The Small Business CEO Blog linked to an article called, Leading vs. Managing — They’re Two Different Animals.
The article has some good points, but I also want to bring up a topic that is near and dear to my heart. Perhaps I am just a trouble maker, but I don´t agree with a few of the points this article is making.
The author paints a picture of managers and leaders as being fundamentally different people with different views. Here is a portion of the article:
"First of all, let’s take a look at the difference in personality styles between a manager and a leader.
Managers – emphasize rationality and control; are problem-solvers (focusing on goals, resources, organization structures, or people); often ask question, “What problems have to be solved, and what are the best ways to achieve results so that people will continue to contribute to this organization?”; are persistent, tough-minded, hard working, intelligent, analytical, tolerant and have goodwill toward others.
Leaders – are perceived as brilliant, but sometimes lonely; achieve control of themselves before they try to control others; can visualize a purpose and generate value in work; are imaginative, passionate, non-conforming risk-takers.
Managers and leaders have very different attitudes toward goals.
Managers – adopt impersonal, almost passive, attitudes toward goals; decide upon goals based on necessity instead of desire and are therefore deeply tied to their organization’s culture; tend to be reactive since they focus on current information.
Leaders – tend to be active since they envision and promote their ideas instead of reacting to current situations; shape ideas instead of responding to them; have a personal orientation toward goals; provide a vision that alters the way people think about what is desirable, possible, and necessary."
Here´s what does not ring true for me:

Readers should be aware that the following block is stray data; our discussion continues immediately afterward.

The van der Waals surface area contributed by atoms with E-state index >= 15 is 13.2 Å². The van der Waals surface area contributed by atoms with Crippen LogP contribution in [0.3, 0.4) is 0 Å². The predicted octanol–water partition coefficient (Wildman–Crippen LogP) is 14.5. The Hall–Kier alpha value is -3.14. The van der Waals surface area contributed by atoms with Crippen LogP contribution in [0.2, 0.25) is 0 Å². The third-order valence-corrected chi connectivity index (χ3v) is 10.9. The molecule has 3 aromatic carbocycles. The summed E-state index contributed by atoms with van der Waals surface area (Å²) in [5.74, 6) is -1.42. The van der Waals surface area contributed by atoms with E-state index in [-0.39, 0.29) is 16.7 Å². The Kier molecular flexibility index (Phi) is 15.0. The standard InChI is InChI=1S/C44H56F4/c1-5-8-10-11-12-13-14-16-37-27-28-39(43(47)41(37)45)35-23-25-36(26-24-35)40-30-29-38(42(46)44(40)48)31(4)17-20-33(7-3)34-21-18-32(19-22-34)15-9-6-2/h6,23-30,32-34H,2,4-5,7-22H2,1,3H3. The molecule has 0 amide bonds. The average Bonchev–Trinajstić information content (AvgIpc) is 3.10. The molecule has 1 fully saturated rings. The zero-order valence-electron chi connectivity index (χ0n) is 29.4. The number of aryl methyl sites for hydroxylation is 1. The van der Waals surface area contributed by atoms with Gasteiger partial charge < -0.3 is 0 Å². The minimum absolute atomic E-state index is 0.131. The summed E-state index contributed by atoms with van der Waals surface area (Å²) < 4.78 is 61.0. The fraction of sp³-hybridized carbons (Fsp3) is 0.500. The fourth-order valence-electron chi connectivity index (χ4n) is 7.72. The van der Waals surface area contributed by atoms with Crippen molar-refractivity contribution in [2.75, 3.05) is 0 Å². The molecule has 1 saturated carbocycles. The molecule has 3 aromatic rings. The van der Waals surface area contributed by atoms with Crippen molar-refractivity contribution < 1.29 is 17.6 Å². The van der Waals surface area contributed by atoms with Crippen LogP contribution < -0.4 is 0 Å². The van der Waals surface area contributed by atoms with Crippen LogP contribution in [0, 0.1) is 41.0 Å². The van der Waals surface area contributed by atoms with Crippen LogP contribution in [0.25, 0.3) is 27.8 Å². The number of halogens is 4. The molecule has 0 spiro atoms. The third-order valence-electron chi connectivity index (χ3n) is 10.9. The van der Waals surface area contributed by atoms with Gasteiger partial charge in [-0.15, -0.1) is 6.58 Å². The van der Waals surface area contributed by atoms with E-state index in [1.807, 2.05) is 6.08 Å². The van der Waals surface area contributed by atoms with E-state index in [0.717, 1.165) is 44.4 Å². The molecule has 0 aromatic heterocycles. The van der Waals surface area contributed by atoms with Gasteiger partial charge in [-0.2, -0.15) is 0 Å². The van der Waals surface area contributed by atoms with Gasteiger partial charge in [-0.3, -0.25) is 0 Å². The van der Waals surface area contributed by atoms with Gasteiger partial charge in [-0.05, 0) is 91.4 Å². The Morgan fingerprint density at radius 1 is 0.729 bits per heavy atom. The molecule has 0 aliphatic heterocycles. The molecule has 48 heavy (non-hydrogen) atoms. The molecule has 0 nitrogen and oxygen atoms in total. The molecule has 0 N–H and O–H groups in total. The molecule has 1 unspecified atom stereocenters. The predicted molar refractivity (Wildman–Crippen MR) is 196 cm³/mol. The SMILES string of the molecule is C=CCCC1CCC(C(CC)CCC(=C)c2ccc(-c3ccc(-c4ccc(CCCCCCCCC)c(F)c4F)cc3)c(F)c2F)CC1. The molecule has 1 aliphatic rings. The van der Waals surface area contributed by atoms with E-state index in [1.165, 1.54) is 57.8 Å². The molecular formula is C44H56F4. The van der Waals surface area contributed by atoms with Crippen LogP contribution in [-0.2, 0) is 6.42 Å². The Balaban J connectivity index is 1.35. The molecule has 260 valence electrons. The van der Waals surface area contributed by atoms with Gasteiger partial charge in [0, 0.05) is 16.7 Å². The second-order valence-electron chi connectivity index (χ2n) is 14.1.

1. I don´t see managers and leaders as different people. We can all demonstrate management and leadership. We are leaders some of the time and we need to be managers some of the time. To do our jobs well and to be successful we must be great managers AND leaders. We might have natural tendencies toward management or leading, but we can learn and develop both capabilities. I know some people think leadership cannot be taught, but I have seen people learn leadership and I have helped professionals develop both management and leadership skills.
2. I think there is good management and poor management. Good leadership and poor leadership. This article seems to be saying that management is old school and leadership is hip and now. Management can be hip and leadership can be old school.
For example, they say "managers adopt impersonal, almost passive, attitudes toward goals."?? They also say managers tend to be more reactive than proactive. Poor managers do this, but great managers take great care and interest in goals and are very proactive. Showing interest and being proactive does not make one a leader.
What´s the difference between leadership and management?
To me, management refers to the responsibilities we have that are about taking care of business processes, planning, assignments, quality, productivity, and the alignment of the organization. Management is the practice of tending to regular and emerging business needs. Management is the craft of tending to the details of the business in an engaged, proactive and results oriented manner.
Leadership refers to the responsibilities we have that are about influencing, inspiring, and enlivening our employees, peers, and customers. We demonstrate leadership when we communicate in a compelling manner, encourage productive dialogue, and when we role model excellence.
There is a shortage of great management in many of today´s corporations. Perhaps the management vs. leadership mindset is one reason for this. Leadership is certainly the "sexier"?? of the two and I wonder if some have abandoned developing excellent management skills because they want to be a leader.
The best and most successful business people will practice effective and contemporary management and will provide the leadership that their organizations need.
Oh, and one more thing: Neither great leaders nor great managers try to control other people.
This article does not go into this, but I have heard others say that whether someone is a manager or leader is a function of how high they are up the corporate food-chain. While the needs of each position are different and the mix of management and leadership might differ, I reject the notion that as you move up you no longer need the ability to manage well.
The article has its strong points too, and does acknowledge some of the important skills that managers need. My concern is the overarching message which seems incomplete and not quite right.
I love finding articles like these, though, as they provide an opportunity for open dialogue and debate.
What´s your perspective?